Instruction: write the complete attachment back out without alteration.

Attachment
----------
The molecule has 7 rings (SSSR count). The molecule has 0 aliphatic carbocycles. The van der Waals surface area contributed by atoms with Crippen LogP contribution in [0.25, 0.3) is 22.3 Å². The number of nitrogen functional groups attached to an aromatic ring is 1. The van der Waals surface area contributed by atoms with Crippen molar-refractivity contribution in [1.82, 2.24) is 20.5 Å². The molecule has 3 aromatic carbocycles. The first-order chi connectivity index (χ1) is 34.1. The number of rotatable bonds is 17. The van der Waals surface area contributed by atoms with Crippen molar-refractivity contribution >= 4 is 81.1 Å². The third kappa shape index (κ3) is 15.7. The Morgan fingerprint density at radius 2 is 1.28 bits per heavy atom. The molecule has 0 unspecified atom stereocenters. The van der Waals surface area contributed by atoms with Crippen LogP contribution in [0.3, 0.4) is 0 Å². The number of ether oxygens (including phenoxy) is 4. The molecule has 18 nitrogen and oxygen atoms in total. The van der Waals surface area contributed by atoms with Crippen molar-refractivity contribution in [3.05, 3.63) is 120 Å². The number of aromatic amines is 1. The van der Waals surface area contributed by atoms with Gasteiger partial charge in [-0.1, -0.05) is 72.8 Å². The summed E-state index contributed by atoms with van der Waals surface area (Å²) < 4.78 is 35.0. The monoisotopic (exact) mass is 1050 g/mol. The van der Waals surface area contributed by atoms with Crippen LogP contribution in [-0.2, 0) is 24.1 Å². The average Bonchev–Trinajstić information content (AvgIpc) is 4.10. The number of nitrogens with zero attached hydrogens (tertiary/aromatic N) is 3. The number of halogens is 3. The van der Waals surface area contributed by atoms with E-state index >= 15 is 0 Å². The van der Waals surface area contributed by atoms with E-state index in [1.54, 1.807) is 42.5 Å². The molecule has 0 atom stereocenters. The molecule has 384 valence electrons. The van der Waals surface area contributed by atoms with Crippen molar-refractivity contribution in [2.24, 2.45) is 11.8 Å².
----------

The molecule has 7 rings (SSSR count). The molecule has 0 aliphatic carbocycles. The van der Waals surface area contributed by atoms with Crippen LogP contribution in [0.25, 0.3) is 22.3 Å². The number of nitrogen functional groups attached to an aromatic ring is 1. The van der Waals surface area contributed by atoms with Crippen molar-refractivity contribution in [1.82, 2.24) is 20.5 Å². The molecule has 3 aromatic carbocycles. The first-order chi connectivity index (χ1) is 34.1. The number of rotatable bonds is 17. The van der Waals surface area contributed by atoms with Crippen molar-refractivity contribution >= 4 is 81.1 Å². The third kappa shape index (κ3) is 15.7. The Morgan fingerprint density at radius 2 is 1.28 bits per heavy atom. The molecule has 0 unspecified atom stereocenters. The van der Waals surface area contributed by atoms with Crippen LogP contribution in [0.3, 0.4) is 0 Å². The number of ether oxygens (including phenoxy) is 4. The molecule has 18 nitrogen and oxygen atoms in total. The van der Waals surface area contributed by atoms with Crippen molar-refractivity contribution in [3.05, 3.63) is 120 Å². The number of aromatic amines is 1. The van der Waals surface area contributed by atoms with Gasteiger partial charge in [-0.1, -0.05) is 72.8 Å². The summed E-state index contributed by atoms with van der Waals surface area (Å²) < 4.78 is 35.0. The monoisotopic (exact) mass is 1050 g/mol. The van der Waals surface area contributed by atoms with Crippen LogP contribution in [-0.2, 0) is 24.1 Å². The average Bonchev–Trinajstić information content (AvgIpc) is 4.10. The number of nitrogens with zero attached hydrogens (tertiary/aromatic N) is 3. The number of halogens is 3. The van der Waals surface area contributed by atoms with E-state index >= 15 is 0 Å². The van der Waals surface area contributed by atoms with E-state index in [1.54, 1.807) is 42.5 Å². The molecule has 0 atom stereocenters. The molecule has 384 valence electrons. The van der Waals surface area contributed by atoms with Crippen molar-refractivity contribution in [2.24, 2.45) is 11.8 Å².